My Life as a Dog Review

It’s clear within minutes as to why My Life as a Dog is so widely liked. It’s a nostalgic coming of age tale shot in warm colours and told with an amiably quirky sense of humour. Set in 1950s Sweden, it is neither overly mawkish nor especially downbeat whilst its subtitles give it a ‘worthy’ arthouse cache that isn’t likely to have existed had it been made in the US. Much like Cinema Paradiso this is “world cinema” for those with no real interest in global filmmaking.

Directed by Lasse Hallström, My Life as a Dog currently occupies the mid-point of his cinematic career. It was his final Swedish film before the move to the US that would result in helming the likes of What’s Eating Gilbert Grape and The Shipping News. Stylistically too, it exists somewhere in the middle, with the brash humour of his early Swedish comedies Father to Be and Happy We having been largely ironed out, though not to the anonymous state of such nineties efforts as Once Around and Something to Talk About. Indeed, on the surface this most distinctive of Hallström’s films would appear - paradoxically - to have the least relation to the rest of his oeuvre.

And yet if we do look under this surface (or at least attempt to do so) the similarities become abundantly clear. As with, say, The Cider House Rules, My Life as a Dog is an exercise in safe filmmaking. Just as that film moulded its themes of abortion and incest into a palatable 12 rated form, so too My Life as a Dog never really engages with the potential of its material. Certainly, as said, this means very little in the way of sentimentality - though Björn Isfält’s score tempts fate on occasion - especially as central figure Ingemar is downplayed to perfection by Anton Glanzelius, but there’s also no attempt to connect with the story’s darker aspects. His mother’s illness, for example, is never specified and she’s shoved down the cast list, whilst the question of her parental abilities (or rather lack thereof) is never fully explored. Moreover, Hallström’s penchant for quirkiness (even if it has now been entirely diluted) constantly outweighs the drama, yet this too is similarly vague and ultimately pointless. He gives us a boy with green hair simply because he can, or a unicyclist on a tightrope in the background of a glassworks.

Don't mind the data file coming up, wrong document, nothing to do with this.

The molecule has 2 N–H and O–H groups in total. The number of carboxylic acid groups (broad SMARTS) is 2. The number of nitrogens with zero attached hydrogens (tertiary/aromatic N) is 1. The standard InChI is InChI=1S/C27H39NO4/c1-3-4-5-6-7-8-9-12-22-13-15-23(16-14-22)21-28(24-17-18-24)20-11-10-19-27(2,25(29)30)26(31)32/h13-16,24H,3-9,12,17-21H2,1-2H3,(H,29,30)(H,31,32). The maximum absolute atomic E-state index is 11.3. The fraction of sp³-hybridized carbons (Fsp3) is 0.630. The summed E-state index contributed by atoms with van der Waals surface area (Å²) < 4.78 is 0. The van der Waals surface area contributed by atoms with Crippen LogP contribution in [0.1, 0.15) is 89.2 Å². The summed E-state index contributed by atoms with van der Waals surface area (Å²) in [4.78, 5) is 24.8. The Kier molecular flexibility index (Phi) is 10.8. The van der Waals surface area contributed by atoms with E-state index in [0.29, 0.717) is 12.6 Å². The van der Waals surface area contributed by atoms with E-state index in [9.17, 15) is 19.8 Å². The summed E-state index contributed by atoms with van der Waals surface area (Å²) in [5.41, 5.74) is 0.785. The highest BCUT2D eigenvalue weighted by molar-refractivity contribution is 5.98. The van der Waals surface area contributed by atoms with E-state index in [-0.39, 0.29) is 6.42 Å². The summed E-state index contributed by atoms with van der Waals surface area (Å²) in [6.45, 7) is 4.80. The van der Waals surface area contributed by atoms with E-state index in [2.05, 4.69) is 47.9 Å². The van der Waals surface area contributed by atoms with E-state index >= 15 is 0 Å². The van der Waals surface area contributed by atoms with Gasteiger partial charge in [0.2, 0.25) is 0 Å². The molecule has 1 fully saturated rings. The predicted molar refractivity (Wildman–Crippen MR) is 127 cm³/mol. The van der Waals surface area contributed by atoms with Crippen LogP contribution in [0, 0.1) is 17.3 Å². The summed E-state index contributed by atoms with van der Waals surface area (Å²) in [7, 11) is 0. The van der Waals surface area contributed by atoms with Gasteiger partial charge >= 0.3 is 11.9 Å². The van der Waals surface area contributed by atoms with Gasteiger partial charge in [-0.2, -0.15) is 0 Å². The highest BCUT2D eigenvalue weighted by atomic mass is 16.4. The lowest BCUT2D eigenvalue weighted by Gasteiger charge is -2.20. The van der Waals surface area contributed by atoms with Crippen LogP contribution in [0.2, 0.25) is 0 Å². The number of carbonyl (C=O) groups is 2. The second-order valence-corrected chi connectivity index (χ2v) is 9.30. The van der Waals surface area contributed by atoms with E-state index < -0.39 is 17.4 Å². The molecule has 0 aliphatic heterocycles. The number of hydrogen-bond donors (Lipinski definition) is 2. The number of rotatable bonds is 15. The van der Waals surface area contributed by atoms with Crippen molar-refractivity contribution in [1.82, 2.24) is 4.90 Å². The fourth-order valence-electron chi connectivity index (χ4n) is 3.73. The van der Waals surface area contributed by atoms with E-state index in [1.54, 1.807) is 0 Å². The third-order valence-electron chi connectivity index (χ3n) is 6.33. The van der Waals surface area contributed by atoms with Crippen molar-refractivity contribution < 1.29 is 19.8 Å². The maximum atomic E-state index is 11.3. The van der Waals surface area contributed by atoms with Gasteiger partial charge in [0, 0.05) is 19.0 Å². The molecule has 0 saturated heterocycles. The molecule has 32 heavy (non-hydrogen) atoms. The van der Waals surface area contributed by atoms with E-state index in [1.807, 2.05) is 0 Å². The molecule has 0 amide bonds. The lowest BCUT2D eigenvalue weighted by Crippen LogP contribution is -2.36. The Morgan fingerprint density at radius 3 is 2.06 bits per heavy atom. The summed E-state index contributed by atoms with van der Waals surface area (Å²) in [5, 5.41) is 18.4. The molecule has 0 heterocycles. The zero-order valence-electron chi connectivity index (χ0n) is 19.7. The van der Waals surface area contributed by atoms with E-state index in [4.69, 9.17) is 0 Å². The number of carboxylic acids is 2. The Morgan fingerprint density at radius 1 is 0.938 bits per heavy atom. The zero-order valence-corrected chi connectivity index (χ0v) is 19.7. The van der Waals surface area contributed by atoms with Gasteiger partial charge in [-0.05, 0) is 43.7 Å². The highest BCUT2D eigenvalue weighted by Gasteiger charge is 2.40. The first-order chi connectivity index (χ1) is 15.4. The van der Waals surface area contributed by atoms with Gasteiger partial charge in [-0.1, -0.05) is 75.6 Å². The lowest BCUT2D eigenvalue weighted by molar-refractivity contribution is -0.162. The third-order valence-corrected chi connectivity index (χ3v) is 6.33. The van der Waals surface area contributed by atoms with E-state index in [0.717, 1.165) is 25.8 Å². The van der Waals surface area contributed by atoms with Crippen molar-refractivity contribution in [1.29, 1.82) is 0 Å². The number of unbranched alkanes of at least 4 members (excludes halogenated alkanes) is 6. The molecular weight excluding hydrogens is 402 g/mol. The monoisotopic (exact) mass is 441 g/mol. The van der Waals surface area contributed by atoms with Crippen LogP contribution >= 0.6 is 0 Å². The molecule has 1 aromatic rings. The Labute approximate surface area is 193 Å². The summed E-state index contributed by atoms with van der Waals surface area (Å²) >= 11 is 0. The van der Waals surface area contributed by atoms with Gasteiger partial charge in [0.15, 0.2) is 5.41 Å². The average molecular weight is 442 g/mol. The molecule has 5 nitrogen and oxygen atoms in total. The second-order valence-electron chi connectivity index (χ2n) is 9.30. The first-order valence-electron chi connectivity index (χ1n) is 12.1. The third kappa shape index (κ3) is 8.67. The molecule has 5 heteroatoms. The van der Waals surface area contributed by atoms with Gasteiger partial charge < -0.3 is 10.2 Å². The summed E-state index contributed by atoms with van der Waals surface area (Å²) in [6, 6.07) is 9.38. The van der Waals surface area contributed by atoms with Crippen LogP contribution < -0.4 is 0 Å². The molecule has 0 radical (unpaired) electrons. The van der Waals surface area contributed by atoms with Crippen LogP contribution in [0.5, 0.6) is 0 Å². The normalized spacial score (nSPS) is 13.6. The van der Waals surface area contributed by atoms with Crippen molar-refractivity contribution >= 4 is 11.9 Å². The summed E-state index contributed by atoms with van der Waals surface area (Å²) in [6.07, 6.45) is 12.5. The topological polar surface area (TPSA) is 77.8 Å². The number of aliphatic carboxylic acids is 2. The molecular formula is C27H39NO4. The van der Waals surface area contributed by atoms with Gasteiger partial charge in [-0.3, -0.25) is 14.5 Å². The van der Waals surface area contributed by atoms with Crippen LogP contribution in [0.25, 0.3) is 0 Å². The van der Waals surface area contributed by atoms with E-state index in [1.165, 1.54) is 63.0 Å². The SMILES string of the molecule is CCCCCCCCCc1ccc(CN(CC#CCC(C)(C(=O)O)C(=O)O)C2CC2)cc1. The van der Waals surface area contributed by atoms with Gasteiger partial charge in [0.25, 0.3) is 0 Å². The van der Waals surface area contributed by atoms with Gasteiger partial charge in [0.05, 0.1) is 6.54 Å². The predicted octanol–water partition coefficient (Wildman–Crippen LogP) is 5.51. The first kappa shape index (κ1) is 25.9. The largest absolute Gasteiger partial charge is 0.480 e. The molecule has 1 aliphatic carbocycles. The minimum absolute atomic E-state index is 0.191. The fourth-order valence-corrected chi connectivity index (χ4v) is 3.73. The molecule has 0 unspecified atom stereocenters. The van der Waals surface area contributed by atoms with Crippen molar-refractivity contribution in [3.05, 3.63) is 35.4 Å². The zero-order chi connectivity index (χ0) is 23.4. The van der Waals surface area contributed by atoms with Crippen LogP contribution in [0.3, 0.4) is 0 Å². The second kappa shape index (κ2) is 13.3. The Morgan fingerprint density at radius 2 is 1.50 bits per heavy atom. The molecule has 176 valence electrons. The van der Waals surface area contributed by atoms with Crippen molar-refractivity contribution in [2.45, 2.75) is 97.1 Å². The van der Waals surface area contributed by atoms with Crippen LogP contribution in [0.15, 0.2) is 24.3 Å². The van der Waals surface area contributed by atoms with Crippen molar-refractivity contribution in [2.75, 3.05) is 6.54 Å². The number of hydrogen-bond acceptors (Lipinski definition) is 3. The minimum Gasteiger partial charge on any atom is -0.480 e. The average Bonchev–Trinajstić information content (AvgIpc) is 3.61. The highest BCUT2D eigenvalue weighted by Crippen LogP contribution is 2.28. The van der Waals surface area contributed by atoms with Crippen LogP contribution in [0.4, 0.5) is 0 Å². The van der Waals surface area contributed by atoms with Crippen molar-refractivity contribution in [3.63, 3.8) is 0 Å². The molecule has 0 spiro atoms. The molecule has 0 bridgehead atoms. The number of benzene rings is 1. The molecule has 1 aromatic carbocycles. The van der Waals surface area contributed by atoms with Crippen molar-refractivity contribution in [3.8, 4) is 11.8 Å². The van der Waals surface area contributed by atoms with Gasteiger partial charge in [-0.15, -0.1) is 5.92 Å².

Admittedly, there is nothing nasty about such peripheral diversions meaning that they are not quite as disagreeable as they could have been, but then this also demonstrates how absolutely everything is been viewed through the same nostalgic lens; the cinematography, unsurprisingly, favours warm yellows and soft focus. Indeed, in its episodic manner My Life as a Dog recalls similar exercises by François Truffaut and Woody Allen, L’Argent de pôche and Radio Days. Both took a equally fuzzy look at growing (though the latter’s high gag quotient makes it the more appealing) and both represent weaker moments in their respective directors’ filmographies. In contrast, though of roughly the same standard, My Life as a Dog is undoubtedly Hallström’s best.

The Disc

My Life as a Dog’s previous DVD incarnation in the UK was in a non-anamorphic and slightly hazy form. Whilst the former has been improved on (and is rendered at a ratio of approximately 1.76:1), the picture quality still isn’t too great. The print itself demonstrates little in the way of damage or dirt, but is a tad on the dark side and occasionally grainy resulting in some highly visible artefacting. The image also isn’t as crisp as could be expected, though this may be the result of the photography and, as such, intentional. As for the soundtrack, the original Swedish mono is provided (over the front two channels) and accompanied with optional English subtitles. Again, the sound isn’t perhaps as crisp as it could have been, but then there is little in the way of damage and as such little to distract. However, disappointment does come with the extras as the disc is completely bereft of supplementary material. Fans of the film would do better to seek out Criterion’s Region 0 release.

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